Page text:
A Model of Multidisciplinary Collaboration for the Art Licensing Industry

By Chih-Hsiang Ko.

Published by The Arts Collection

Format Price
Article: Print $US10.00
Article: Electronic $US5.00

The practice of art licensing is established on the premise of intellectual property rights and is accompanied by the use of marketing channels and promotional means. Furthermore, a design language compatible with art and a manufacturing process for mass production are crucial to the adaptation of artworks to diversified products. Functionality and cultural context can be converged in the process to create a deeper meaning of cultural representation. This paper starts with a discussion of definitions, processes and categories of art licensing, then turns to issues in art-licensed products, and finally, presents some evidence on the results of case studies. Several companies which engaged in the process of art licensing were interviewed to explore the strategy of commercializing artworks. The context of cultural consumption and characteristics of art-licensed products were also revealed in the process. The main purposes of this paper are as follows. 1. Analyze the art licensing industry through multiple case studies and propose a model for multidisciplinary collaboration in the field. 2. Explore the strategy of using design to transform art into products for the marketplace. 3. Review phenomena in the process of art commercialization as a result of cultural consumption in everyday life and make suggestions for the cultural and creative industry.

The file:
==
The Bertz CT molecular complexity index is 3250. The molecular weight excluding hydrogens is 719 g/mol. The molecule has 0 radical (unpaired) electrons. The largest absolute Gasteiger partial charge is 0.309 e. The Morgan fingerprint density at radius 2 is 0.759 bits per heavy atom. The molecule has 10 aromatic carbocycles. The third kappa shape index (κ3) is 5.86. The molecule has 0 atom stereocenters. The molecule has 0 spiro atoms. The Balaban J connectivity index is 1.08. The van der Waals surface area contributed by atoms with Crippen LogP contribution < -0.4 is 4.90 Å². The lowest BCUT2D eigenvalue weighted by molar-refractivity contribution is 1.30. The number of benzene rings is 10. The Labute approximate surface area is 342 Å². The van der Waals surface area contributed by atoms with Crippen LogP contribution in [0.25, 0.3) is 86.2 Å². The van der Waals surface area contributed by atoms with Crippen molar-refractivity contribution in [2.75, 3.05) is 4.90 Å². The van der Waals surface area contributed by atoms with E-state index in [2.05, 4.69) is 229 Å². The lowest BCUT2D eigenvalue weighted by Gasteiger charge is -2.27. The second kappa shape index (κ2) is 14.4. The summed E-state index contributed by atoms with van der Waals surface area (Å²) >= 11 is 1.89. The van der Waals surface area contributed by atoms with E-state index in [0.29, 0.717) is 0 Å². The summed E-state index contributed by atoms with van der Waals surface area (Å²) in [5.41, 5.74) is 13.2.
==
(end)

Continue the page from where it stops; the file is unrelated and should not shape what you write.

Keywords: Art Licensing Industry, Multidisciplinary Collaboration, Cultural and Creative Industry

International Journal of the Arts in Society, Volume 5, Issue 6, pp.137-148. Article: Print (Spiral Bound). Article: Electronic (PDF File; 1.286MB).

Prof. Chih-Hsiang Ko

Assistant Professor, Department of Industrial and Commercial Design, National Taiwan University of Science and Technology, Taipei, Taipei, Taiwan

Prof. Chih-Hsiang Ko received his BSc in industrial design from the National Cheng-Kung University in Taiwan. He worked as a senior industrial designer at Sampo Corporation for six years before he arrived in the UK for postgraduate study. He received a Master and a PhD degree in industrial design from the Birmingham City University. After graduation, he joined the Department of Industrial and Commercial Design, National Taiwan University of Science and Technology as an Assistant Professor of industrial design. He is a permanent member of the Chinese Institute of Design. His current research interests are design culture, virtual design and creative thinking.


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